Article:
One of the primary advantages of Chapter 13 bankruptcy over Chapter 7 is that you don’t have to liquidate any of your assets. With Chapter 13, you’re given the opportunity to keep your property in exchange for committing to a repayment plan, which will last for three or five years depending what the court decides.
However, not just anyone can qualify for Chapter 13. There are specific requirements every Kentucky resident must meet before he or she will be permitted to initiate Chapter 13 proceedings.
First and foremost, you have to be a person or a husband and wife duo if you want to seek Chapter 13 protection. For example, corporate entities like an LLC have to file through Chapter 11 instead of 13. That said, sole proprietors who are liable for business debts can qualify for Chapter 13. Commodity brokers and stockbrokers, however, are not eligible.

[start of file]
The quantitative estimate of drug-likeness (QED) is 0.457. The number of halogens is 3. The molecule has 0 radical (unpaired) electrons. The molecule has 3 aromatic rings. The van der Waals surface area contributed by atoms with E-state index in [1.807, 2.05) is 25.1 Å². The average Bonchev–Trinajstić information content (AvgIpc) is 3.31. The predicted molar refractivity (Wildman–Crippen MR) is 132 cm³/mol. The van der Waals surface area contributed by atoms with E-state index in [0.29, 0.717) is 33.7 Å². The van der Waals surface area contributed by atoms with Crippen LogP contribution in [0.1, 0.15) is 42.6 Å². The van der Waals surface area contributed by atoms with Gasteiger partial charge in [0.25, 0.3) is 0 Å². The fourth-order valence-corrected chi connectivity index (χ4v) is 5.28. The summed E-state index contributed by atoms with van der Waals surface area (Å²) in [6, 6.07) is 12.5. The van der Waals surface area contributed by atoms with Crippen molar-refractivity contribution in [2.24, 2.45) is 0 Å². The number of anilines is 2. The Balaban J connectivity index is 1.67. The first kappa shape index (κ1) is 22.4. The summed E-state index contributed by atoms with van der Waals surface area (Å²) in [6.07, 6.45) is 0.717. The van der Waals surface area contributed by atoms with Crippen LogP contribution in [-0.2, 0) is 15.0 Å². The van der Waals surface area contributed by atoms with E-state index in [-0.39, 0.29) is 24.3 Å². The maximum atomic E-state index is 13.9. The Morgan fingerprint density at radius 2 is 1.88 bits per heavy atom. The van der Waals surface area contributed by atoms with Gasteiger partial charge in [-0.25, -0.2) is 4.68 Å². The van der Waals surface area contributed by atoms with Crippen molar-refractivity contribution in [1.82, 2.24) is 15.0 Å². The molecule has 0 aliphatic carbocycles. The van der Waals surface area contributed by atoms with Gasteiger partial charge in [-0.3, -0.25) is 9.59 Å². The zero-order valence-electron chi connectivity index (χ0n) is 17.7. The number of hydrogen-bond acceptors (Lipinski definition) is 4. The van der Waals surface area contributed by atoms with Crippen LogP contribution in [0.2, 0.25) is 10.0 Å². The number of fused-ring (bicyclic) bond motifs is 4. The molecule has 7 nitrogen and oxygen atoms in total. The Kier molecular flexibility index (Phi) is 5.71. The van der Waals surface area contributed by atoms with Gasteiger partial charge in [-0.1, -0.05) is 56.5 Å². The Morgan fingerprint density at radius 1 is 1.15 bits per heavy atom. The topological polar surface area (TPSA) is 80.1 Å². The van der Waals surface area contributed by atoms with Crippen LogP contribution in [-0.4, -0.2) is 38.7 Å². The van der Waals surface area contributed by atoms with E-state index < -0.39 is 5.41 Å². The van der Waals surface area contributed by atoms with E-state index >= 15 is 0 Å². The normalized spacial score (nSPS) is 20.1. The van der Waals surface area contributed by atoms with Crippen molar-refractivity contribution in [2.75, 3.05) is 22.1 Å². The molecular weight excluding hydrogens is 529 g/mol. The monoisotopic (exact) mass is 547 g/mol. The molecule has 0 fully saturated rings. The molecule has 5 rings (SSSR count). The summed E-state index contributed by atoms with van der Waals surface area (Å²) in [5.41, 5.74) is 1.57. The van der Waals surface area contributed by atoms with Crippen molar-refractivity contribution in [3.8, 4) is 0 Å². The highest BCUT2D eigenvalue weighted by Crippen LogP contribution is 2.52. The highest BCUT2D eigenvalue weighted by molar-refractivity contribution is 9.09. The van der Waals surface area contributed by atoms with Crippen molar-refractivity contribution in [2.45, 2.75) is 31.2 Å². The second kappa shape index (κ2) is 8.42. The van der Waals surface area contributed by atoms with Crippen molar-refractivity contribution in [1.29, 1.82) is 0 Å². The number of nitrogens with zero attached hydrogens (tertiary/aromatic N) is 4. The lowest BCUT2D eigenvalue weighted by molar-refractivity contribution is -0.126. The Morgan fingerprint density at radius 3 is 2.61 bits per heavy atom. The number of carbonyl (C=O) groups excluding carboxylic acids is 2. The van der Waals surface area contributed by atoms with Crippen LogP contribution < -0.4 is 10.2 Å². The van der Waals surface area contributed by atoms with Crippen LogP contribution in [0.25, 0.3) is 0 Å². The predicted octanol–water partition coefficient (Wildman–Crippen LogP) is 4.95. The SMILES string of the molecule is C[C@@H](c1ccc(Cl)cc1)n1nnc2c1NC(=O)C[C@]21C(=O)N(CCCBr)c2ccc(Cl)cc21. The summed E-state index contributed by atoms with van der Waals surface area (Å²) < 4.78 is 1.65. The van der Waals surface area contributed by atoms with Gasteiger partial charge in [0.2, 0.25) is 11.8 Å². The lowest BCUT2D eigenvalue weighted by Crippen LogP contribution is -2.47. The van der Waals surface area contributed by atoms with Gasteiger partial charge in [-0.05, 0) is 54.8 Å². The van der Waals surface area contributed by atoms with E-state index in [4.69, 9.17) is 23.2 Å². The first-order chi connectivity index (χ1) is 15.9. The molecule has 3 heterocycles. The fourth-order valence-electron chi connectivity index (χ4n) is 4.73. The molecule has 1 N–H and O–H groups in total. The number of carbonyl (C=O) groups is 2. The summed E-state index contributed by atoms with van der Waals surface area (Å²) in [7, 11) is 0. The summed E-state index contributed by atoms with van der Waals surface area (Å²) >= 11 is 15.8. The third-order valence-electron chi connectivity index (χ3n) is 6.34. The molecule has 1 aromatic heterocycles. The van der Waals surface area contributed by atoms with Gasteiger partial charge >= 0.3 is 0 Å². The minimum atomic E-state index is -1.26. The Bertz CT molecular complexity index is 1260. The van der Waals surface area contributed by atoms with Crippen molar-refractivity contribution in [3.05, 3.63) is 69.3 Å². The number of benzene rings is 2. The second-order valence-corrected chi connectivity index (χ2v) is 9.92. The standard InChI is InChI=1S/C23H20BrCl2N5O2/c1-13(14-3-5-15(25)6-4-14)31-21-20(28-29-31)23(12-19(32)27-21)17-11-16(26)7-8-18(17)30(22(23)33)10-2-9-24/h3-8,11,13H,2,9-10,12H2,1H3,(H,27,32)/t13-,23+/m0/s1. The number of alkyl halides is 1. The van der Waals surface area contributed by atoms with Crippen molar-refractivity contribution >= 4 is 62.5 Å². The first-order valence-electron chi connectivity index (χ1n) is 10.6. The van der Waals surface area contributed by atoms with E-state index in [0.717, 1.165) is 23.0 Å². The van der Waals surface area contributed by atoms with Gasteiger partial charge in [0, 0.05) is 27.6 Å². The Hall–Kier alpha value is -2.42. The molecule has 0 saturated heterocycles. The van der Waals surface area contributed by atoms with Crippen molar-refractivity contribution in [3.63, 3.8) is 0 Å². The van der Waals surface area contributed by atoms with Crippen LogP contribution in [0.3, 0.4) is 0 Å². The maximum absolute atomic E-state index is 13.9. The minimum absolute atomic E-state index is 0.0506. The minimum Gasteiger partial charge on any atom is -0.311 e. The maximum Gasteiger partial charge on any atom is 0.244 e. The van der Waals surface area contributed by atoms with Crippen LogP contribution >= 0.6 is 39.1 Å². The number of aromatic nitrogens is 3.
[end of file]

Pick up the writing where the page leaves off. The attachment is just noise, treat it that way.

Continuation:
Second, you cannot be barred from filing by a previous bankruptcy. If you discharged debt via Chapter 13 within a timeframe of two years, and if you discharged debts via Chapter 7 within a timeframe of four years, you will be ineligible until the barring time period is over. Similarly, your last bankruptcy matter cannot have been dismissed within a period of 180 days ago because you failed to show up to court, denied a court order or you asked your case to be dismissed following a creditor’s request that the court lift an automatic stay.
Third, you have met your credit-counseling requirement. You need to complete credit counseling before you can qualify for bankruptcy, and you have to submit proof of completion to the bankruptcy court.
In addition to the above, your debts cannot be so high that you can’t pay them off, your income needs to be sufficient to meet your payment plan requirements, you have to have filed all your tax returns and other considerations. One of the most important concerns is, even if you qualify, is Chapter 13 the most advantageous debt solution strategy for you? By speaking with a qualified bankruptcy attorney, Kentucky residents can answer this question and more.
Source: FindLaw, “Who can file for Chapter 13 bankruptcy?,” accessed Feb. 05, 2016